Government rules out allowing workers to claim occupational injury benefit for Long Covid

Government Rules Out Allowing Workers To Claim Occupational Injury Benefit For Long Covid
It observed that eligibility criteria for such payments were set to include the largest cohort of workers possible.
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Seán McCárthaigh

Long Covid has been ruled out by the Department of Social Protection as an illness for which sufferers could claim occupational injury benefit.

A new report published by the department said it did not hold the view that Long Covid should be added to the existing list of occupational diseases.


Following a recommendation by the European Commission, Ireland and Greece are the only two EU member states to date who have not recognised Covid-19 as an occupational disease in sectors where the risk of infection has been proven.

However, the non-binding recommendation does not apply to Long Covid.

The report said it would not be possible to establish “with reasonable certainty” that a worker had contracted the disease exclusively through their occupation.

It also observed that Covid-19 did not meet the criteria for recognition as an occupational disease under the Social Welfare Consolidation Act 2005.


“Specifically, the presumptions about workplace transmission would not be sustainable on a general basis in the current environment when infection rates are low,” the report noted.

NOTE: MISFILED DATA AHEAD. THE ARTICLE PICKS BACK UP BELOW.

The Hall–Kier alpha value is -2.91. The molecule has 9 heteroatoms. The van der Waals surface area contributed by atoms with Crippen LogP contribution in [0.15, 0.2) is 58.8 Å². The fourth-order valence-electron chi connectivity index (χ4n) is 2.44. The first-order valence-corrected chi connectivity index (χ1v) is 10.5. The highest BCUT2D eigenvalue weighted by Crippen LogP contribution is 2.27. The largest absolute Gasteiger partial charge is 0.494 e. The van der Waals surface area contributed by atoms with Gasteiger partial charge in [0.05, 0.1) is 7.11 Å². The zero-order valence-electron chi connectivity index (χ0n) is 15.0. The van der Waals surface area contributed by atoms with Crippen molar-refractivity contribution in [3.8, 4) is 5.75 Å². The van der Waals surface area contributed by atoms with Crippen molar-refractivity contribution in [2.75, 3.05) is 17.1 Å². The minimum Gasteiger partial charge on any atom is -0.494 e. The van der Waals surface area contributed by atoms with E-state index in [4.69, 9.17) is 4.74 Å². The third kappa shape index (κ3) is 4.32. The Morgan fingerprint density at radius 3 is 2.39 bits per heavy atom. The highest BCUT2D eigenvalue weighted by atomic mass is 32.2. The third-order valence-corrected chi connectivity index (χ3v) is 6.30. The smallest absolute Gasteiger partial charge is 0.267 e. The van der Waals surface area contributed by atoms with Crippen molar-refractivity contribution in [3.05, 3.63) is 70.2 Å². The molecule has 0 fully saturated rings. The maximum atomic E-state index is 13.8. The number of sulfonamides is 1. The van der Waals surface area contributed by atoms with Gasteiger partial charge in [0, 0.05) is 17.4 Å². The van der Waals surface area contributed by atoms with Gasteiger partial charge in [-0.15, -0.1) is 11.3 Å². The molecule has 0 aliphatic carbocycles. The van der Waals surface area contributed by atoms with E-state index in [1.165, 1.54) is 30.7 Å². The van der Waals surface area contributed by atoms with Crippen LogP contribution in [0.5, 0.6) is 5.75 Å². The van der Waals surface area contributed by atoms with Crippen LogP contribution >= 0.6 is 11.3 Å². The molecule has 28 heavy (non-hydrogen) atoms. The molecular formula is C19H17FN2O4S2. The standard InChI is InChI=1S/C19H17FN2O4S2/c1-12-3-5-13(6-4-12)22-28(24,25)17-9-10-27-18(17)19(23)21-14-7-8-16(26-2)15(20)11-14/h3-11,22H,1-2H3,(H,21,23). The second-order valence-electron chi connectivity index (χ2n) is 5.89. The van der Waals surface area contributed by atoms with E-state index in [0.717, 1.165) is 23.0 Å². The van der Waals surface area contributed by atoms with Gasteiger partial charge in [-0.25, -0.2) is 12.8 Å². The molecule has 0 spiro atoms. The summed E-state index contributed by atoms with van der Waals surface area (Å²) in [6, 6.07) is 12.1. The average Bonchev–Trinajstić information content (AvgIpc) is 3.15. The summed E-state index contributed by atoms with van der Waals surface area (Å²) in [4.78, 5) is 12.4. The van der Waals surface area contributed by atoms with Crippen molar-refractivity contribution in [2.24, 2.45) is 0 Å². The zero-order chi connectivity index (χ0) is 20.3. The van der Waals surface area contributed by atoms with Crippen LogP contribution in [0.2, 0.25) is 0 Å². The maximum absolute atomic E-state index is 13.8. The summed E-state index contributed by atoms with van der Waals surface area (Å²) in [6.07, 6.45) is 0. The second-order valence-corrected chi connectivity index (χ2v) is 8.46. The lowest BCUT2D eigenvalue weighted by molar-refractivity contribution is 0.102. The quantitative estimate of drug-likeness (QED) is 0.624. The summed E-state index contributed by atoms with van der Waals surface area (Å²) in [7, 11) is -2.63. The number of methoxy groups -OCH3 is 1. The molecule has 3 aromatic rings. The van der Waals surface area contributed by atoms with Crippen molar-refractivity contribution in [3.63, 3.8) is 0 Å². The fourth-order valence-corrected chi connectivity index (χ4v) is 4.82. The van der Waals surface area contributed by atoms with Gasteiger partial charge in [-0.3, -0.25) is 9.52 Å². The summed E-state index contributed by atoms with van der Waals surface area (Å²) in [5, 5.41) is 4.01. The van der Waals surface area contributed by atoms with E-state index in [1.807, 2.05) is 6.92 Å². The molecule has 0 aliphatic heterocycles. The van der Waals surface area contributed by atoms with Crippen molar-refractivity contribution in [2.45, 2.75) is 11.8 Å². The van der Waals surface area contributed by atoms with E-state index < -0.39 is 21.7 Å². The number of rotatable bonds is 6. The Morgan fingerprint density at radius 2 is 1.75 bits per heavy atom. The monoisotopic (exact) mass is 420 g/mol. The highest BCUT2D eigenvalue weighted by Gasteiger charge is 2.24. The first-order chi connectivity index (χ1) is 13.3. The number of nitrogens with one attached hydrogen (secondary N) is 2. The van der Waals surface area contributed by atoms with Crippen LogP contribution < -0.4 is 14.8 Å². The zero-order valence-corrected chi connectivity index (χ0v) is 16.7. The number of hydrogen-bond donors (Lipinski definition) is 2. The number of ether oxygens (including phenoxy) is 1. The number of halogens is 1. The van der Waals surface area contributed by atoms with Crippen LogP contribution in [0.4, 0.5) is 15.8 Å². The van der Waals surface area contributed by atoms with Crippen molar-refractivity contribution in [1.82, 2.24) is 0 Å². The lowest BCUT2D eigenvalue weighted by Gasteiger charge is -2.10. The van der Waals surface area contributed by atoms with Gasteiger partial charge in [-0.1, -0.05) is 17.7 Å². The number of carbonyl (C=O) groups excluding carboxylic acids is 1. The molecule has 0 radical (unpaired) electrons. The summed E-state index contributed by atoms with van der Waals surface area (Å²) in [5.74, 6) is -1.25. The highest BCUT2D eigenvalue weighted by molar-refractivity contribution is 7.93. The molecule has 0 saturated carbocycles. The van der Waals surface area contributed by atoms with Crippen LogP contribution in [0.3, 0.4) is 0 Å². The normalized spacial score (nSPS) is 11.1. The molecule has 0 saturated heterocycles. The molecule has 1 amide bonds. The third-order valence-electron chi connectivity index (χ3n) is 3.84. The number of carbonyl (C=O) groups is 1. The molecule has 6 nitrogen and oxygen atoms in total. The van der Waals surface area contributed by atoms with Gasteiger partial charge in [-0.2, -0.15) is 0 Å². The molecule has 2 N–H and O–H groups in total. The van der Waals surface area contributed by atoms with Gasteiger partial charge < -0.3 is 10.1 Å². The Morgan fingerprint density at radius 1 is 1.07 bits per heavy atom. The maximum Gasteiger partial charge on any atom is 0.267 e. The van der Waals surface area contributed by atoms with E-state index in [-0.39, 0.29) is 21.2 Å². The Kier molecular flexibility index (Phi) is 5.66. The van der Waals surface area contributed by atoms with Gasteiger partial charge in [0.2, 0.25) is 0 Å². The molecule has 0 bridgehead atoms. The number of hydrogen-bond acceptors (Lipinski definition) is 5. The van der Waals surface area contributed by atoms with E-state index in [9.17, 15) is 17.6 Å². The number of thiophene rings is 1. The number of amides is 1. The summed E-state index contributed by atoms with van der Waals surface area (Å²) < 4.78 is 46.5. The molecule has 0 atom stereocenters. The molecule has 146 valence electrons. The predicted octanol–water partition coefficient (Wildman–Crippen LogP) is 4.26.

It also pointed out that there was no international consensus on supports that should be provided to people with Covid-19 as there had been a wide variety of responses adopted by other EU member states.

Under legislation, the Minister for Social Protection, Heather Humphreys, has the power to prescribe diseases for which workers who have the required number of PRSI contributions can claim Occupational Injuries Benefit.

The benefit can be claimed by those who are unfit to work due to some form of occupational disease or those who have an accident at work or travelling to or from work.


The two main payments under the scheme are Injury Benefit which is payable for six months at a rate of €220 per week and Disablement Benefit which has varying rates depending on level of incapacity.

The report said the Government had acted “early and without hesitation” to support all workers who contracted Covid-19 during the pandemic with workers outside the public service able to avail of an Enhanced Illness Benefit payment of €350 per week until it was withdrawn at the end of September last year.

It observed that eligibility criteria for such payments were set to include the largest cohort of workers possible.

In addition, it said the Temporary Scheme of Paid leave for Public Health Service Employees was introduced to cater for the specific needs of HSE staff.


The department said it believed that the scheme was “the appropriate channel” through which such targeted sectoral support should be provided.

The Temporary Scheme of Paid Leave has been extended to March 31st, 2024.

The department pointed out that people who cannot work due to a long-term illness or disability may avail of long-term disability income supports such as the Invalidity Pension or Disability Allowance.

It also claimed that Occupational Injuries Benefit would be of limited or no value to people who already contracted Covid-19 in the past as only Class A contributors would get full access to the scheme and claims could not be applied retrospectively.

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